The Big 4 accounting world is shrouded in mystery to those who aren’t business majors. Most college students haven’t heard of Deloitte, EY, PwC, or KPMG, the giants of accounting that control billions of dollars.

This is the second summer I’ve interned with Deloitte, one of the leading firms that had revenue of $36.8 billion last year – not to mention their global spread, committed employees, and impressive outreach to students. Every summer, Deloitte flies their interns to Deloitte University, a premier training and conference complex in Westlake, Texas.

Although the guest speakers, fancy showers, and idyllic views are nice, the real jackpot is the free food and beverages around the campus. From all the La Croix waters I could ever drink, to any type of warm, gooey cookie I could imagine, and macaroni and cheese that would make Paula Deen proud. As a SpoonU fanatic, I was salivating with article anticipation and photographer’s thrill.

There are three main aspects to the foodie wonders of Deloitte University: the Market, Barn, and the “around the world” snack rooms in the hotel portion of DU.

The Market

Mackenzie Patel

The Market was the main dining area featuring buffet-style food reminiscent of a classy, upscale mess hall. Professional mingling was served alongside lemongrass chicken and sweet potato skins. Desserts (i.e. macaroons, meringue pies) were small but tasteful, a dose of fruit and whipped cream making them “healthy.”

Main courses changed every day, but the burger, vegetarian, and fruit stations anchored the lunch line – as well as the frozen yogurt area. Vanilla and caramel flavors, trays of toppings better than Cold Stone…never was I happier to be an accounting major. The dining area resembled a sit-down restaurant, with smiling waiters and cloth napkins that college has made me unfamiliar with.

The Barn

grass, pasture, tea
Mackenzie Patel

An “after hours” Market, the Barn was an outdoor trek away from the main campus. A snaking sidewalk between the cacti and scuttling roaches led to the doors, opening to the sports bar/lounge/Southern buffet that was found inside inside. The bar was stocked full of liquors I was too young to drink, although their sodas and La Croix waters were free for us minors.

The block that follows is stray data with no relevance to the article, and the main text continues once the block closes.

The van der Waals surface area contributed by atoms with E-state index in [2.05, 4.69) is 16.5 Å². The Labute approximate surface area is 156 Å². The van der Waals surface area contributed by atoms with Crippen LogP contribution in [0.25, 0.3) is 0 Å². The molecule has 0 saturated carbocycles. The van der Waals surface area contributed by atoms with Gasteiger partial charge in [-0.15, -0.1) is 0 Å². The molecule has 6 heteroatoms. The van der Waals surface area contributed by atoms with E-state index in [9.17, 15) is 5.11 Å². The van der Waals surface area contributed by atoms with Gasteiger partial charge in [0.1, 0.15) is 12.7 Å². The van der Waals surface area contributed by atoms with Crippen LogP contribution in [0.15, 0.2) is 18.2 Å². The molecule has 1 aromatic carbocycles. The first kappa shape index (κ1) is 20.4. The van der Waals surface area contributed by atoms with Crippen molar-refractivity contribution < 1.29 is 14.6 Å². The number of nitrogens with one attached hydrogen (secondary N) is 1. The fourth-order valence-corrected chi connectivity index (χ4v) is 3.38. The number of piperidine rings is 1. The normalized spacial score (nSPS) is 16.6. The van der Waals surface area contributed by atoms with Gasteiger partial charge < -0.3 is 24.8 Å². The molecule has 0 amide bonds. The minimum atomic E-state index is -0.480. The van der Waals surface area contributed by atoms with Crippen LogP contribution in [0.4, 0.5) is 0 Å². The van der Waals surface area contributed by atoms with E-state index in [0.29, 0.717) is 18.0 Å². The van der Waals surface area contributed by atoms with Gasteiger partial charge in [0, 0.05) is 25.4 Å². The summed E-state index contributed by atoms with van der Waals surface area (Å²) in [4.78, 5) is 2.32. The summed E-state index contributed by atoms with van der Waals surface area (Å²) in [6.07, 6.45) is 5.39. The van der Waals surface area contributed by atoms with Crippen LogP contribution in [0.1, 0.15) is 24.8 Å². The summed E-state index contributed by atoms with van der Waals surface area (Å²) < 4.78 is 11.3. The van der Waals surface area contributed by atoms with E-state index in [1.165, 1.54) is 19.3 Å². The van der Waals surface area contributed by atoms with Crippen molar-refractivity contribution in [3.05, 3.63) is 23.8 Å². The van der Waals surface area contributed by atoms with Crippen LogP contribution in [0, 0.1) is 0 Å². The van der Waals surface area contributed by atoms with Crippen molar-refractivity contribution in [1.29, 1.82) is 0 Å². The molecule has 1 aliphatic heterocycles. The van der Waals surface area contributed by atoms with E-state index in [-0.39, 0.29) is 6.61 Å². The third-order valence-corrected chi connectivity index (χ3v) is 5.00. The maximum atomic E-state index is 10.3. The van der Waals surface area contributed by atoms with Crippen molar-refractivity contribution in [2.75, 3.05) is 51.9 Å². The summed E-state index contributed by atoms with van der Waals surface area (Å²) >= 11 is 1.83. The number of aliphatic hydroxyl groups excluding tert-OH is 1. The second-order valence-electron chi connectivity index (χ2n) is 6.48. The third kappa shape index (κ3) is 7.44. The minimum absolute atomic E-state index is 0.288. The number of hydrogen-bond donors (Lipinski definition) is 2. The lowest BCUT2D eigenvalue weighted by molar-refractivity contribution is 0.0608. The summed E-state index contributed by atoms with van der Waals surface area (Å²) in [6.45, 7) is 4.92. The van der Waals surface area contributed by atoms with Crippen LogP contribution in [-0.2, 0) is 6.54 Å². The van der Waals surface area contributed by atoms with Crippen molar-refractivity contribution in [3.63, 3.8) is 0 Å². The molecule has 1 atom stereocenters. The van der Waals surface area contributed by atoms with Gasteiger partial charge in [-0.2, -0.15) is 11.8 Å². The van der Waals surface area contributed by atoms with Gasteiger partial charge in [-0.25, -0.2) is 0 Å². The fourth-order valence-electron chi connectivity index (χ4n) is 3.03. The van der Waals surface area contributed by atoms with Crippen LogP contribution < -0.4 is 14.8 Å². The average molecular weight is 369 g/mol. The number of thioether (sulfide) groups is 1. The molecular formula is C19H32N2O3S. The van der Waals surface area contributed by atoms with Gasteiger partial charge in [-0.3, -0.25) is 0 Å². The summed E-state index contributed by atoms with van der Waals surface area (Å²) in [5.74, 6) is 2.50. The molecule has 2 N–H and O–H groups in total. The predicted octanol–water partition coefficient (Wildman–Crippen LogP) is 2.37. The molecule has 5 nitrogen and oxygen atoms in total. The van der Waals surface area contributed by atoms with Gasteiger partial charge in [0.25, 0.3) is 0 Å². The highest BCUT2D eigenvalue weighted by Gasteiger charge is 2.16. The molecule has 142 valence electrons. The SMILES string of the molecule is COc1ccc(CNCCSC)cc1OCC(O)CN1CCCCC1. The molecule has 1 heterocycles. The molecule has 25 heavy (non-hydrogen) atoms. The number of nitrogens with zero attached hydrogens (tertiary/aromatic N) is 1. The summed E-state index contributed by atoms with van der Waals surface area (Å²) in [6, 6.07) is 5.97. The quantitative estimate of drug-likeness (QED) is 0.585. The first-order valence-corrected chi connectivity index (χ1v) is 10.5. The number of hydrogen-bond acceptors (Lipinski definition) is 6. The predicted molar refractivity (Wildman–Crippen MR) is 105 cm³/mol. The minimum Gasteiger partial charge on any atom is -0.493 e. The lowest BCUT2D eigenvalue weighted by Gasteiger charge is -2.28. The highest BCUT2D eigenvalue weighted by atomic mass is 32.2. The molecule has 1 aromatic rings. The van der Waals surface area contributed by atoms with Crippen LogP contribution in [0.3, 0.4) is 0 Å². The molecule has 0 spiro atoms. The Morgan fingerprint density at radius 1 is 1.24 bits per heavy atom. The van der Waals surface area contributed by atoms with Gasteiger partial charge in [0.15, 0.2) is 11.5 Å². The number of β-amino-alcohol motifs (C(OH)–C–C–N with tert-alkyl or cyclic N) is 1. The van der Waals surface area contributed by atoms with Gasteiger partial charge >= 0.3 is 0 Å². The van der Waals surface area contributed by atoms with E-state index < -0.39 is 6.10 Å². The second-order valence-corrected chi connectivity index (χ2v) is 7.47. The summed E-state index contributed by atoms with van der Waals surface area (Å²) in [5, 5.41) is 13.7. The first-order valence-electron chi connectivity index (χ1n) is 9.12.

Resembling a Speakeasy of Southern food, the butter and cream-heavy dishes were accessible only in the back. Rich macaroni and cheese, mountains of jalapeño guacamole, a cast-iron pot of bread pudding that was always empty, the professionals sucking it down like a free Happy Hour…a minimum of five pounds of weight gain is necessary to be a proper Deloitte University student.

After a heavy breakfast, a filling lunch, and a satisfying dinner, a nightcap at the Barn was only natural. I was bursting out of my slacks, my stomach unused to being filled 110%. Brisket cascaded on the cutting board, the juices filling the crevices and my arteries. The Barn closes at 1 a.m., leaving plenty of time to eat and not exercise at DFit – I. Love. Accounting.

"Around the World" Snack Rooms

beer, cake
Mackenzie Patel

Besides the snack stations in the lower levels, the highlight of DU is the “around the world” snack rooms in the hotel (floors 2 through 5). Each floor has four+ rooms, a food specialty from each location showcased in the ritzy lounges. London, Dallas, L.A., Miami, Houston, Mumbai, and São Paulo, just to name a few of the cities.

My favorite room was Tokyo because of the Pocky sticks. Bright, retro packaging with a chocolate zing, these Asian snacks were better than any DU cookie. I grabbed fistfuls of Ghirardelli chocolate in the San Francisco room – sea salt caramel, 72% cacao, and milk chocolate caramel squares stuffed my tiny carry-on.

Beef jerky from Dallas, Cape Cod chips from Boston, and Cracker Jacks from Chicago…I was covert but wild, sneaking snacks and writing this article in my head all the while. Besides food, many of the rooms had beverages as their specialty item.

beer, soda, ice, alcohol
Mackenzie Patel

I tasted Guaraná Antarctica, a Brazilian soda that is owned by Anheuser-Busch InBev now, somewhat diminishing its authenticity. It was hilarious that Vitamin Water was the beverage for L.A.; how exotic and taste-bud-titillating. Atlanta, of course, had cans of classic Coca-Cola, the iconic cherry-red reminding me of my summer home. 

Since the hotel has 800+ rooms, each floor is an eternal stretch of corridors; I had to walk what felt like miles before finding the nearest elevator. But, the snack rooms were worth the amount of blisters I now found on each foot.

coke, soda, beer, ketchup
Mackenzie Patel

Besides their premier professionals and training, Deloitte University is a mecca for food writers/photographers like myself. I even met a former Spoon University Editorial Director in my intern class – food connects everyone, from foodie experts to accounting students bewitched by tax returns and walkthroughs. Another free La Croix, anyone?